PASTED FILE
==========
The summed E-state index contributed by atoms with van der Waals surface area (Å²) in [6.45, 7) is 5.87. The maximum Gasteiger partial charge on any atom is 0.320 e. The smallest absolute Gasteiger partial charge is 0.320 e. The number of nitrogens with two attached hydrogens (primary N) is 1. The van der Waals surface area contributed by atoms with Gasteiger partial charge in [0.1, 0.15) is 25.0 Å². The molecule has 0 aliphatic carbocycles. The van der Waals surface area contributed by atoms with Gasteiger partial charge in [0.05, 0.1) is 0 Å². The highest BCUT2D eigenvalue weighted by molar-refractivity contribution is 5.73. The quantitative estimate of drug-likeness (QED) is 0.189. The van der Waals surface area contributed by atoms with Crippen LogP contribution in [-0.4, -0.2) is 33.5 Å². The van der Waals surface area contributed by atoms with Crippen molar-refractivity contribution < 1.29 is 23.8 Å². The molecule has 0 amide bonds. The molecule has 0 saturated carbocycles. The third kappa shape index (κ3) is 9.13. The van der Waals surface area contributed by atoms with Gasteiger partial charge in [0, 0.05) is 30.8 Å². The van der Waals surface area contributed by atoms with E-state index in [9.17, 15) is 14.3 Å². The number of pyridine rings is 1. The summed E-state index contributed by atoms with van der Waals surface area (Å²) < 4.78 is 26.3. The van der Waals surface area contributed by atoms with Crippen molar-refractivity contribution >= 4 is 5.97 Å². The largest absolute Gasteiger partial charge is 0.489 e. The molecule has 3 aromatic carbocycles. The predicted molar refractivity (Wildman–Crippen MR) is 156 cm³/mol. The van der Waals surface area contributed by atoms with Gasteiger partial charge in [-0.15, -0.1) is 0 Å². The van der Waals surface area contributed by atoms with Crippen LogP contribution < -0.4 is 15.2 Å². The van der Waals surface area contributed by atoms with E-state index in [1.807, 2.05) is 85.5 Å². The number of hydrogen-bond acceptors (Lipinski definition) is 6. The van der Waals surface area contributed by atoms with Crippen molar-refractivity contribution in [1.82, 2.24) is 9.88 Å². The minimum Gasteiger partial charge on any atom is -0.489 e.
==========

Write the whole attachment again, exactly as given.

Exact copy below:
The summed E-state index contributed by atoms with van der Waals surface area (Å²) in [6.45, 7) is 5.87. The maximum Gasteiger partial charge on any atom is 0.320 e. The smallest absolute Gasteiger partial charge is 0.320 e. The number of nitrogens with two attached hydrogens (primary N) is 1. The van der Waals surface area contributed by atoms with Gasteiger partial charge in [0.1, 0.15) is 25.0 Å². The molecule has 0 aliphatic carbocycles. The van der Waals surface area contributed by atoms with Gasteiger partial charge in [0.05, 0.1) is 0 Å². The highest BCUT2D eigenvalue weighted by molar-refractivity contribution is 5.73. The quantitative estimate of drug-likeness (QED) is 0.189. The van der Waals surface area contributed by atoms with Crippen LogP contribution in [-0.4, -0.2) is 33.5 Å². The van der Waals surface area contributed by atoms with Crippen molar-refractivity contribution < 1.29 is 23.8 Å². The molecule has 0 amide bonds. The molecule has 0 saturated carbocycles. The third kappa shape index (κ3) is 9.13. The van der Waals surface area contributed by atoms with Gasteiger partial charge in [0, 0.05) is 30.8 Å². The van der Waals surface area contributed by atoms with E-state index in [9.17, 15) is 14.3 Å². The number of pyridine rings is 1. The summed E-state index contributed by atoms with van der Waals surface area (Å²) < 4.78 is 26.3. The van der Waals surface area contributed by atoms with Crippen molar-refractivity contribution >= 4 is 5.97 Å². The largest absolute Gasteiger partial charge is 0.489 e. The molecule has 3 aromatic carbocycles. The predicted molar refractivity (Wildman–Crippen MR) is 156 cm³/mol. The van der Waals surface area contributed by atoms with Gasteiger partial charge in [-0.15, -0.1) is 0 Å². The van der Waals surface area contributed by atoms with Crippen LogP contribution < -0.4 is 15.2 Å². The van der Waals surface area contributed by atoms with E-state index in [1.807, 2.05) is 85.5 Å². The number of hydrogen-bond acceptors (Lipinski definition) is 6. The van der Waals surface area contributed by atoms with Crippen molar-refractivity contribution in [1.82, 2.24) is 9.88 Å². The minimum Gasteiger partial charge on any atom is -0.489 e.